Limits...
Neural correlates of individual differences in manual imitation fidelity.

Braadbaart L, Waiter GD, Williams JH - Front Integr Neurosci (2012)

Bottom Line: We hypothesized that imitative ability would predict variation in BOLD signal whilst performing a simple imitation task in the MRI-scanner.Participants lying in the MRI-scanner were instructed to imitate different grips on a handle, or to watch someone or a circle moving the handle.We suggest that this variance differentially reflects cognitive functions such as feedback-sensitivity and reward-dependent learning, contributing significantly to variability in individuals' imitative abilities as characterized by objective kinematic measures.

View Article: PubMed Central - PubMed

Affiliation: School of Psychology, University of Aberdeen Aberdeen, UK.

ABSTRACT
Imitation is crucial for social learning, and so it is important to identify what determines between-subject variability in imitation fidelity. This might help explain what makes some people, like those with social difficulties such as in autism spectrum disorder (ASD), significantly worse at performance on these tasks than others. A novel paradigm was developed to provide objective measures of imitation fidelity in which participants used a touchscreen to imitate videos of a model drawing different shapes. Comparisons between model and participants' kinematic data provided three measures of imitative fidelity. We hypothesized that imitative ability would predict variation in BOLD signal whilst performing a simple imitation task in the MRI-scanner. In particular, an overall measure of accuracy (correlation between model and imitator) would predict activity in the overarching imitation system, whereas bias would be subject to more general aspects of motor control. Participants lying in the MRI-scanner were instructed to imitate different grips on a handle, or to watch someone or a circle moving the handle. Our hypothesis was partly confirmed as correlation between model and imitator was mediated by somatosensory cortex but also ventromedial prefrontal cortex, and bias was mediated mainly by cerebellum but also by the medial frontal and parietal cortices and insula. We suggest that this variance differentially reflects cognitive functions such as feedback-sensitivity and reward-dependent learning, contributing significantly to variability in individuals' imitative abilities as characterized by objective kinematic measures.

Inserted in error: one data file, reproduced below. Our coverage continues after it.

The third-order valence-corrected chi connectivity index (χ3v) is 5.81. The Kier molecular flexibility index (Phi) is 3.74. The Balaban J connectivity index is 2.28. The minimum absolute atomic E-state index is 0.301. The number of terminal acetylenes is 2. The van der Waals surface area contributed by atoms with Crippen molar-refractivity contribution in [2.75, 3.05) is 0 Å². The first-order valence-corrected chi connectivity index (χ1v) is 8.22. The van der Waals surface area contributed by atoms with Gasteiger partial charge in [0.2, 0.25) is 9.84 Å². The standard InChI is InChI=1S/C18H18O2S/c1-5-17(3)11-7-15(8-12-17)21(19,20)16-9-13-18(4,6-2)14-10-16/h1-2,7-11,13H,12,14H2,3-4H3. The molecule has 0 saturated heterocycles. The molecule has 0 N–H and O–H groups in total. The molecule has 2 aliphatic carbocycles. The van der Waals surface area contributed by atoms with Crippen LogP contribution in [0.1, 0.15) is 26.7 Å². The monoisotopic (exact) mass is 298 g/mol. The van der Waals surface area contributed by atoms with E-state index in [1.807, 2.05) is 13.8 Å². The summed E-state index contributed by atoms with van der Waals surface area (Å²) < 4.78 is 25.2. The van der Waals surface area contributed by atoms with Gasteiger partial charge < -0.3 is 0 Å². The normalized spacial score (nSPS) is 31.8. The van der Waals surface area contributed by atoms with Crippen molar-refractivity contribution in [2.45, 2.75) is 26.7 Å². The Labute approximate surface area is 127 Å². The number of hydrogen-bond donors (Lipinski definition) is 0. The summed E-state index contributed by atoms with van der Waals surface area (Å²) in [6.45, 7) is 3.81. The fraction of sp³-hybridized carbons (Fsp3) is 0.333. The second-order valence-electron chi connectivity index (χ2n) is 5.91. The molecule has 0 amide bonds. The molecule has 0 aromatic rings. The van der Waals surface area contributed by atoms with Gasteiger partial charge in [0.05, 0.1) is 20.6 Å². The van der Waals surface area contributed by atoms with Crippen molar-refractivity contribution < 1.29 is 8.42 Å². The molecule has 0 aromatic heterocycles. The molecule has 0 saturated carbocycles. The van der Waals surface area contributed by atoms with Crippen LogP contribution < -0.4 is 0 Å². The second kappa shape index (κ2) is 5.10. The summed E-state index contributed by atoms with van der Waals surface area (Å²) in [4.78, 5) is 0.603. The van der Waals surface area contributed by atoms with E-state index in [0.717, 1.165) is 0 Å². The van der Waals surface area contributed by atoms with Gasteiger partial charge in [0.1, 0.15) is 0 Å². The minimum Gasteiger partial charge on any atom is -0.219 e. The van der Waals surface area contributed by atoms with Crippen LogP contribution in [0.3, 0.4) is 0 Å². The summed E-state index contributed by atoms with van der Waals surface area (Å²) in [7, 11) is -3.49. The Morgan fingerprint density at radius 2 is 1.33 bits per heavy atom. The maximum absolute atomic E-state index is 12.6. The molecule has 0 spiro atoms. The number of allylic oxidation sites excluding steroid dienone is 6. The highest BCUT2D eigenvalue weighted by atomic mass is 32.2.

No MeSH data available.


Related in: MedlinePlus

Still frame of video-clip showing model drawing stimuli.
© Copyright Policy - open-access
Related In: Results  -  Collection

License
getmorefigures.php?uid=PMC3472215&req=5

Figure 2: Still frame of video-clip showing model drawing stimuli.